Tuesday, September 22, 2020

Review: ?You Strike a Woman, You Strike a Rock

You Strike a Woman; You Strike a Rock, an affirming title of a story that follows the lives of three courageous female township vendors who hawk their wares in a taxi rank in Cape Town. The story is in theme with Sarafina, and tells the stories of blacks during apartheid South Africa. You Strike a Woman pays tribute to the millions of black women who marched to the South African parliament in Pretoria in 1956. They protested against the imposition of pass laws on women.

Like Aldo Brincat in Sarafina, the play?s director, Ndiyapo Machacha, also peppers the South African play with modern ?local? Setswana, bringing the characters closer to home. Young local actresses, Anastacia Molefane, Dineo Office and Tshepang Raletsholo of Project Phakama, gave very commendable performances playing multi-roles.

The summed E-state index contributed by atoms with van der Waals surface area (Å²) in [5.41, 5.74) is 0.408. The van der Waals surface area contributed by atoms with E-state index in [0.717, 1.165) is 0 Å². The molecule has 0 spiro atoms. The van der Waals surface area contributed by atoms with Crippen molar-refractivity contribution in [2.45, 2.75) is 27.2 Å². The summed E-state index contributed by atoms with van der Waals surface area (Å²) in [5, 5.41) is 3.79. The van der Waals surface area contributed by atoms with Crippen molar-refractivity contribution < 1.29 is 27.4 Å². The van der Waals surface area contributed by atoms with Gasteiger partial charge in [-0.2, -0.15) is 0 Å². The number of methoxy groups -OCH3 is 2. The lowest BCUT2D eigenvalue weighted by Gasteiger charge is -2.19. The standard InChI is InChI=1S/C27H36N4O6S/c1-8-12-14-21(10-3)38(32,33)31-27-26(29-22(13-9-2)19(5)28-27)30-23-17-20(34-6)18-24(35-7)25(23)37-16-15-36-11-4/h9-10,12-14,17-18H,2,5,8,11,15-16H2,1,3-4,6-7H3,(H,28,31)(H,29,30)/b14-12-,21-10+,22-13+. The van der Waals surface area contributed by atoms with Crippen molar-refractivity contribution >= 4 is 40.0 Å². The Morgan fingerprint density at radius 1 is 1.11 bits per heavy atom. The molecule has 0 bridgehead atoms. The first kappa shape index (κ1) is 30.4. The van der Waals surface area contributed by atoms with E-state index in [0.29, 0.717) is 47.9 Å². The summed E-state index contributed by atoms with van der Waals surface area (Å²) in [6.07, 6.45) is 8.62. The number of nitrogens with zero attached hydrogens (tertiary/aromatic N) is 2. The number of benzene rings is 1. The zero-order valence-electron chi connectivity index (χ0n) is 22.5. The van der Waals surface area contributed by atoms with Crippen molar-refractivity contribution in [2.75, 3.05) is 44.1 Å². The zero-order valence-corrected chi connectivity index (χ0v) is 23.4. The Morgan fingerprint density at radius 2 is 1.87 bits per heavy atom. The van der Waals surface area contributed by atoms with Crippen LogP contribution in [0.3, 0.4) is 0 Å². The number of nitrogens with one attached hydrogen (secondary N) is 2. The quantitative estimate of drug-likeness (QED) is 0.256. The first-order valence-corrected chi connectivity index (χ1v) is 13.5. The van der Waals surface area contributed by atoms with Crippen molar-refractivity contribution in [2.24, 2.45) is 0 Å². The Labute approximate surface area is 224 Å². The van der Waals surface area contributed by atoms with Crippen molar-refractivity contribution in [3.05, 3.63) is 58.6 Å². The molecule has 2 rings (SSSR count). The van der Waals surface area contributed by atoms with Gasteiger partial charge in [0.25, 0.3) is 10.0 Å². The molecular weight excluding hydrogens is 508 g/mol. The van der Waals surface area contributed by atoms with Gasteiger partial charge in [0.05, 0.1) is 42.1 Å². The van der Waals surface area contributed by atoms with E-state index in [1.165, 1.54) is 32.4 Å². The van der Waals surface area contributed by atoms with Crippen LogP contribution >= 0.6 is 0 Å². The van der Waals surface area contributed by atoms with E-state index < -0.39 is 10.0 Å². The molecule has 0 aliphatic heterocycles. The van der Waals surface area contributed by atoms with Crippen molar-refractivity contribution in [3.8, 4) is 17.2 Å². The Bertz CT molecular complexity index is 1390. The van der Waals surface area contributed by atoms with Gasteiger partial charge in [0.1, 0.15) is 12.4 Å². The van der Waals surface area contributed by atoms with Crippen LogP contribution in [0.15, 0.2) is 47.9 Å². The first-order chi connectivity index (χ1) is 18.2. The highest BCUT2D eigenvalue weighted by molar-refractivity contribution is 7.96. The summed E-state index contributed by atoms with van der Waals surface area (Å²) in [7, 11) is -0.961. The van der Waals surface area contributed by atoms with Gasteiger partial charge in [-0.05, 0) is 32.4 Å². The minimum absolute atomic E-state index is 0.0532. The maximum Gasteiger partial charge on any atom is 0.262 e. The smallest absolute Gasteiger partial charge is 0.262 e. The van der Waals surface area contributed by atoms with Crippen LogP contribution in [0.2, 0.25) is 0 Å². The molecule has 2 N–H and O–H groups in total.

The play occasionally reflected a moment from both sides, with the actresses talking excitedly at once to invisible characters, and then acting as the invisible characters responding to the characters the actresses had just played.

Though their singing was far from awe-inspiring, their repartee, as the plays characters, which they convincingly channelled, Mambhele, Mampopo and Sdudla, overshadowed their singing. The young ladies sold the older ballsy vendors well, complete with the jeering and fighting.

Here are actresses who deserve to return to the Maitisong stage, (after polishing their singing) to perform You Strike a Woman, at least once more, before a larger crowd.

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The Telegraph September 23

Digital edition of The Telegraph, September 23, 2020.